**[0050]**The FIG. 6 curve 62 shows the peak signal to noise ratio (PSNR) versus total compression ratio for the GOCA method with N

_{r}=14 and optimal compression ratios determined according to the RDF function. Curve 64 shows the PSNR for a method using PCA for spectral compression and a uniform compression ratio discrete wavelength transform spatial compression with N

_{r}=5. Curve 66 shows the PSNR for a method using PCA for spectral compression and a uniform compression ratio discrete wavelength transform spatial compression with N

_{r}=14. Note that the GOCA method can provide up to 250% improvement in total compression ratio for the same PSNR compared to the PCA-DWT with uniform compression ratio and N

_{r}=14 for Florida Keys data.

**[0051]**FIG. 7 includes a plot 72 of the peak signal to noise ratio (PSNR) versus total compression ratio for a three band Lenna color image with data compression using the GOCA method of FIG. 3. A plot 74 shows the PSNR for a compression method using PCA and uniform discrete wavelet transform (DWT), and plot 76 shows the PSNR for a compression method that includes JPEG 2000 with Irreversible Component Transform (ICT) for spectral compression and

**[0052]**DWT for spatial compression. The last two channels of ICT are sub-sampled by a factor of 2 in each image before compression (YUV 1:2:2). The results at the higher ranges of the total compression ratio show that the GOCA method can provide up to a 30% improvement over JPEG 2000 that used Irreversible Component Transform (ICT) for spectral and DWT for spatial compression for Lenna three band color image.

**[0053]**FIG. 8A shows the original test image of the Florida Keys, of size 614×512 pixels, and 63 channels. FIG. 8B shows the reconstructed image after compression and decompression with the GOCA method of with a compression ratio of 305:1.

**[0054]**Embodiments of the invention also are directed a computer software application configured as programmed instructions for implementing the hyperspectral image data compression method described herein, and to non-transitory computer readable media storing computer readable instructions thereon for implementing the method. The system can be implemented in Microsoft Visual C++, and operated on a Microsoft Windows computer operating system, although other programming languages and operating systems are also suitable.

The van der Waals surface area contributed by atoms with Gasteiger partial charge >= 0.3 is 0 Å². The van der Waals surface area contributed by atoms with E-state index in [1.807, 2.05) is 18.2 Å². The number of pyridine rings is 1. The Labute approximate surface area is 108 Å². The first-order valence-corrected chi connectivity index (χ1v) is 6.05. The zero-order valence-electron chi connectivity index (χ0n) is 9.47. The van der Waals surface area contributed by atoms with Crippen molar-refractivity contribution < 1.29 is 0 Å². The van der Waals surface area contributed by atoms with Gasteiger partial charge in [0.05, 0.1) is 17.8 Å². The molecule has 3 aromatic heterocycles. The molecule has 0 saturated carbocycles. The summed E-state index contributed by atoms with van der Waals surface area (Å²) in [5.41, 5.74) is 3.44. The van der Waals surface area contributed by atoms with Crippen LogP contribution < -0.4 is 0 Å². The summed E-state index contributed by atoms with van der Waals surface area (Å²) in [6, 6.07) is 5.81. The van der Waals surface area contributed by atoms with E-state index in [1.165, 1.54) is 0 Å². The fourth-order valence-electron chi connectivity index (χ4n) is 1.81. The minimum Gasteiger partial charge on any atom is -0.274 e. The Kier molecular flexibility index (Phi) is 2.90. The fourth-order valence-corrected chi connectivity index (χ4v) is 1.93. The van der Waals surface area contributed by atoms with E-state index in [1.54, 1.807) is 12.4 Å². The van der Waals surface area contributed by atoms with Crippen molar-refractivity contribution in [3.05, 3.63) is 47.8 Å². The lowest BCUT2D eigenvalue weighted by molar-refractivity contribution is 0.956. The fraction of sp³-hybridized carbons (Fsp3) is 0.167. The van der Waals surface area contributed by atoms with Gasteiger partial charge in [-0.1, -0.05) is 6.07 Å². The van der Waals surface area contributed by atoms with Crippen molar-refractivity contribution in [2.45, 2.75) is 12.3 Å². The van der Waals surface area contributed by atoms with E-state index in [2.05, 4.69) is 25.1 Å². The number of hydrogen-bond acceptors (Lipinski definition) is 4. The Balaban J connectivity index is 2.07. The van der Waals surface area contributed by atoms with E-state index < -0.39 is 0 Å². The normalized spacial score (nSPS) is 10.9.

**[0055]**The computer-based system can also include storage capabilities. All the acquired data, including original and compressed hyperspectral data cubes, individual images, can be stored locally in addition to being transmitted over a communications link.

**[0056]**In an exemplary embodiment, the system can operate without human control for compression and transmission of the compressed data, or can receive instructions via a communication link and user interface.

**[0057]**Other embodiments include computer software and computer programs, as well as computer systems and computer readable media having programs for implementing the methods discussed above. A computer system is generally applicable for the various embodiments described according to the present invention. The computer system can include a processor, a volatile memory, e.g., RAM, a keyboard, a pointing device, e.g., a mouse, a nonvolatile memory, e.g., ROM, hard disk, floppy disk, CD-ROM, and DVD, and a display device having a display screen. Memory can store program instructions that are executable by a processor to implement various embodiments of a method in accordance with the present invention. A communications device may also be connected to enable information exchange between the computer system and other devices.

**[0058]**It should be understood that the term "computer system" is intended to encompass any device having a processor that executes instructions from a memory medium. The memory medium preferably stores instructions (also known as a "software program") for implementing various embodiments of a method in accordance with the present invention. In various embodiments the one or more software programs are implemented in various ways, including procedure-based techniques, component-based techniques, and/or object-oriented techniques, among others. Specific examples include FORTRAN, C, C++, Java, Python and Perl.

**[0059]**By way of example, and not limitation, computer-readable media comprise media implemented in any method or technology for storing information. Examples of stored information include computer-useable instructions, data structures, program modules, and other data representations. Media examples include, but are not limited to information-delivery media, RAM, ROM, EEPROM, flash memory or other memory technology, CD-ROM, digital versatile discs

**[0060]**(DVD), holographic media or other optical disc storage, magnetic cassettes, magnetic tape, magnetic disk storage, and other magnetic storage devices.

**[0061]**Although this invention has been described in relation to several exemplary embodiments thereof, it is well understood by those skilled in the art that other variations and modifications can be affected on the preferred embodiments without departing from scope and spirit of the invention as set forth in the claims.